Saturday, December 14, 2019

Blank Canvas volume 3 in which Akiko makes her debut (Manga Review)

A young adult woman in a white t-shirt, holding citrus fruit branches and wearing a bunny hat
Blank Canvas: My so-called artist's journey Volume 3 - 7.5/10

In Blank Canvas volume 3 (Seven Seas), our author and auto-biographer, finally bridges the gap between her schooling in painting and drawing and her work as a mangaka. However, the foreboding foreshadowing of the prior volumes (in which I think something bad eventually happens to her high-school drawing instructor) are mostly missing from this volume. Instead, it concentrates on her life after graduation and first steps towards getting published.

After graduation, Akiko is forced to move back with her parents and leave her boyfriend to finish his studies. While with her parents, she gets a job working in her sensei's art studio where she displays a natural talent for pushing the promising students even further along. The two make a formidable teaching pair, but ultimately it won't pay the bills and her family insists she get a "real" job. But somehow she manages to still go to sensei's studio and also finally submits her first manga one-shot.

I believe the story "concludes" in volume 4, which likely will bring us up to the current time, or thereabouts, with Higashimura-sensei having achieved the fame and recognition as a top-tier manga artist with some of her series seven being turned into anime, and all that.

But it is the lingering foreshadowing, heavier in the first two volumes, and hinted at only in the final pages here, of what happens to her high-school sensei that I am most interested in. This seems to be the emotional core of the story, and I'm honestly dreading what feels like an ominous and sad outcome. However, that isn't the driving force in this volume, perhaps unfortunately, as the volume is more a step-by-step recounting of this time-period without much emotional stake.

I don't have a lot to say otherwise for this volume, because: a) it's autobiographical and I'm not going to judge someone's real life and b) it's overall well written and drawn and follows well from the first two volumes which I also really liked. As a fan of her work, it's wonderful to learn about her past, and there are so many times where her story will resonate with gen-x, gen-y, gen-z/millenials about their own transition from childhood to adulthood.

The art is very much her style, but also has a sketchiness and realism that is subtly different than her main work but fits well with the autobiography genre. She also takes some wonderful liberties in using other famous mangaka's styles to depict certain panels in this volume about the time she is working through her debut with the publisher. It's so cool to see her cop her favorite mangaka's styles and how she fits it in to her own story.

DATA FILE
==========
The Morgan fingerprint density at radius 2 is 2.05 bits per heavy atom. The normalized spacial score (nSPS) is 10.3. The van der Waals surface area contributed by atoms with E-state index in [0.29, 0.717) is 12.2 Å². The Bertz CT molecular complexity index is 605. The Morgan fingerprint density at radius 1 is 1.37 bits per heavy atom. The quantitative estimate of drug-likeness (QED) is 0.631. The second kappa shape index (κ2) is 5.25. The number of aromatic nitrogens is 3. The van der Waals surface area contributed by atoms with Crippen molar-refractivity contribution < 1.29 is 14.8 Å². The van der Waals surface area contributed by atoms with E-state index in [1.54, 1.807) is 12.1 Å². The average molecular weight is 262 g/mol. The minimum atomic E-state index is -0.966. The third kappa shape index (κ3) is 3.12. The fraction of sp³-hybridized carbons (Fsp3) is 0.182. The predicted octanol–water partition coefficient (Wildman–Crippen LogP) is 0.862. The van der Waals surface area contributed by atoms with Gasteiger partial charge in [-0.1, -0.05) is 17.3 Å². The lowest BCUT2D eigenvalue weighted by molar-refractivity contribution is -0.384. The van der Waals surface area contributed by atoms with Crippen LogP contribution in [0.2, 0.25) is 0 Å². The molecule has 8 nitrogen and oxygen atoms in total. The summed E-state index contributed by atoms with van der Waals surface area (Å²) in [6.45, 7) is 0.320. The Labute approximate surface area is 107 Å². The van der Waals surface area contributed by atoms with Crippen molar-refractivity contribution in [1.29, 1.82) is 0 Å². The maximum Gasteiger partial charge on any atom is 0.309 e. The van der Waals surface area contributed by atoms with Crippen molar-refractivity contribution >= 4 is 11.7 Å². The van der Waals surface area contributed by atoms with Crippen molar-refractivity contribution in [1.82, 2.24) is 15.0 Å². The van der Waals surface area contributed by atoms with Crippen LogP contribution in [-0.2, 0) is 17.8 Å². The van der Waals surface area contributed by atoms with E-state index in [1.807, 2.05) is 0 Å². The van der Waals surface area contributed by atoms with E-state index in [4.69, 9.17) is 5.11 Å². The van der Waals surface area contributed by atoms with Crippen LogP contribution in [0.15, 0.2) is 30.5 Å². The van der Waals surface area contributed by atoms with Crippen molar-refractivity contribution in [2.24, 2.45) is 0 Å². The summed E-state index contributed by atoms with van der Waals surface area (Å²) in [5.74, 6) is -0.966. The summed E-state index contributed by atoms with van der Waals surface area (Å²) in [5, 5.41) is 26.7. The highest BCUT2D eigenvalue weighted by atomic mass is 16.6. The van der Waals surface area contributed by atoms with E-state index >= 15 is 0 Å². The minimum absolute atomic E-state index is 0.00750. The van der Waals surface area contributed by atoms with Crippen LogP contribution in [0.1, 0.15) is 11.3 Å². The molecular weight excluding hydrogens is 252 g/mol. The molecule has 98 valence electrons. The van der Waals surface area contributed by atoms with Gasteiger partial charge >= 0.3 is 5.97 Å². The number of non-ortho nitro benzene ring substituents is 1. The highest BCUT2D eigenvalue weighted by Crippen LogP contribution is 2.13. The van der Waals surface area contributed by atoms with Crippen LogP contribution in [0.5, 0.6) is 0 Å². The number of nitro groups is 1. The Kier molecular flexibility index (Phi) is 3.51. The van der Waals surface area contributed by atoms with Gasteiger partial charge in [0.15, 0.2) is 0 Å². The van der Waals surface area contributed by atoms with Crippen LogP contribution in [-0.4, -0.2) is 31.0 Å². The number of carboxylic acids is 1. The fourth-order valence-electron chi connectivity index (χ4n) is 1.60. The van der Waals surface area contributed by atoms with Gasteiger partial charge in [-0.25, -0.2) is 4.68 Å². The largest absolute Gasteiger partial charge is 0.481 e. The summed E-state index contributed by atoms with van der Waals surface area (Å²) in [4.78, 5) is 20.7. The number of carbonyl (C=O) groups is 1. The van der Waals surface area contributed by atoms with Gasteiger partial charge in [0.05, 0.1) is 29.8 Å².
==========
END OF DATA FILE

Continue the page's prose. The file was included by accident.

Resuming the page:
So if you've liked the series so far, or if you want an autobiography that touches on the transition to adult-hood and also the manga industry, this is a great series. The heroine (again, a real person) is both likable and fallible, the perfect combination. The art is lose but emotive. All in all, a pleasant and fun read, but with some heartbreak likely on the horizon. Perhaps a story where we know that the overall outcome is joyous (she becomes a famous mangaka) is best tempered by the reality that life is complex and hard (what will happen to sensei?).

With all this praise, why didn't I give it a higher score? This volume is enjoyable, but relatively low-stakes. There isn't a lot of inter-character interaction other than her times with sensei. The writing feels a little bit straightforward, just checking off the events as they occurred. It's interesting and enjoyable, but it isn't profound and hasn't really brought me into a deep emotional state while reading. So it's good, just not life-changing.

I hesitated to even write that last paragraph because I hate seeming to judge someone's real life. What I am trying to convey is whether this autobiography works as a piece of literature. In that context, it is good, but with room to to grow from a writing craft standpoint (even though the underlying story must stay true to life). Therefore, Blank Canvas volume 3 gets a 7.5/10.


Please legitimately purchase or borrow manga and anime. Never read scanlations or watch fansubs. Those rob the creators of the income they need to survive and reduce the chance of manga and anime being legitimately released in English.

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